New Delhi. The objective of Regional Connectivity Scheme, UDAN (Ude Desh ka Aam Naagrik) is to enhance air passenger traffic in the country by stimulating demand on regional routes.
Amount collected as Regional Connectivity Fund (RCF) will be used to provide financial support to airlines in the form of Viability Gap Funding (VGF) for operations under the Scheme.
As per the directions of Ministry of Civil Aviation (MoCA), RCF will be funded by a small levy per departure on all domestic flights other than the ones on Category II / Category IIA routes under RDG, RCS Routes and aircraft having maximum certified takeoff mass not exceeding 40,000 kg.
The RCF would channel funds generated from the sector to stimulate further growth and development of the sector itself. A part of the fund will also be contributed to by the states that have signed the UDAN MoU: as of date, 19 states have either signed or given their consent.
The national scheduled airlines providing services on domestic routes where such fee per departure is levied would also be eligible under the Scheme to avail benefits of RCS. Similarly, even the passengers would be benefited through additional connectivity on regional routes at prices which are at or below the airfare caps. Thus, the funds collected from national scheduled airlines will (i) benefit the same airlines and passengers from whom it is collected and (2) is further expected to lead to creation of regional air connectivity / services that would have spin-off benefits within the sector in terms of passengers taking other flights (not under RCS) and using airports / airport services that are not at concessional rates under RCS. The amount collected under the levy will be ploughed back into the sector.
Reducing costs for regional operators
UDAN recognizes the challenge of high costs faced by regional operators. Accordingly, the scheme brings down the operating cost for an airline by reducing taxes on aviation turbine fuel (ATF) and airport and other charges. Improving liquidity in the small plane leasing market will make it easy for entrepreneurs and airlines to start these routes. The winning bidder gets three year exclusivity on the route so that the route can be matured and made profitable.
The scheme uses the power of markets to discover to the lowest subsidy on the route. Half the seats can be sold by the winning bidder at market prices – this will also provide good information on the price the passengers on the route are willing to pay as and when the subsidy support goes away (between three and ten years).
Social obligation for a network business
It is important to put the amount expected to be collected under this levy in context of other businesses which create connectivity and benefit from the network effect, for example, telecom and railways. The telecom industry in India generated annual net revenue of around Rs 1.8 lakh crores and paid five per cent of its net revenues into a Universal Service Obligation (USO) fund, which collected Rs 9,835 crores in financial year 2016.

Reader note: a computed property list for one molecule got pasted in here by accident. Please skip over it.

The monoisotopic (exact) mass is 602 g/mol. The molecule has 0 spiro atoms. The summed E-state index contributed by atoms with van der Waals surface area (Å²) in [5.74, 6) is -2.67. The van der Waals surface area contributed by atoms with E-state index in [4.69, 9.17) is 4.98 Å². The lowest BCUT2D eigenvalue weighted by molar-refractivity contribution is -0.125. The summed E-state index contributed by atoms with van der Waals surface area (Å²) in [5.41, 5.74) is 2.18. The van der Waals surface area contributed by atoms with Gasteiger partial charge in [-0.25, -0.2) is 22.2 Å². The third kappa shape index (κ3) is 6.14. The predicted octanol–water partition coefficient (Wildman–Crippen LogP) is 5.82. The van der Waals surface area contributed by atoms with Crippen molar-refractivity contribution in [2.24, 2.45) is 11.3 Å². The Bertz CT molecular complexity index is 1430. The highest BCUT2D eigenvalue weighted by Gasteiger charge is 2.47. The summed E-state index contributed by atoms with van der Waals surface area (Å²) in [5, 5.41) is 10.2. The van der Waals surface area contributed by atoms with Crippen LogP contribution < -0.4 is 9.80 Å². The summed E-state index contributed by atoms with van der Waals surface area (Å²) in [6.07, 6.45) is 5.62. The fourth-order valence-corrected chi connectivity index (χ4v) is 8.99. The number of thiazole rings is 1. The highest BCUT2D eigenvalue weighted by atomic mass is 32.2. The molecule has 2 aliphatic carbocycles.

The social service obligations of the Indian Railways manifests itself in the Rs 33,004 cr loss (in FY2015) in the passenger and coaching segment to bring connectivity to the country (this loss is on the base of passenger fares collected of Rs 42,190 cr in the same year).
Global examples of promoting regional connectivity
The economic importance of promoting regional or remote connectivity is well understood across the world. Geographically large countries like the USA, Canada, Brazil and Australia among many others support regional and remote connectivity. UDAN is the first-of-its-kind scheme globally which harnesses the power of the markets to provide a public good.
The RCF is estimated to collect around Rs 500 cr (or US$ 75 mn) will be roughly one fourth the size of the US$ 290 mn that the US government would spend in promoting its Essential Air Service (EAS) in 2016. According to analyst reports, the aviation industry in India is expected to record revenues of Rs 0.7 lakh crores on domestic travel in this year – this levy could amount to only 0.6% of the total domestic revenues of the industry.
If the average viability gap funding required by the industry amounts to say Rs 1,000 per seat, this levy can create 50 lakh UDAN seats or 1 crore seats overall connecting currently underserved and unserved airports. With around 10 crore people expected to fly this year domestically even before the launch of the scheme, UDAN can significantly increase the base of travelers in India introducing large numbers of citizens to a more efficient transport.
The Ministry believes that this proposed levy is a small amount but which can go a long distance in bringing more travelers and cities to the Indian aviation network. Given the high growth in the sector we expect that the airlines could be in a position to absorb a part of the levy and not adversely impact the passengers significantly.
As per an ICAO study, the output multipliers of aviation is 3.25 which means that every Rupees 100 spent on air transport contributes to Rupees 325 worth of indirect benefits. More important, the employment multiplier is 6.10 which means that every 100 direct jobs in air transport sector results in 610 jobs in the economy as a whole. Therefore, the funds which are collected from national scheduled airlines for RCF can provide a further boost to the development of regional and national economies.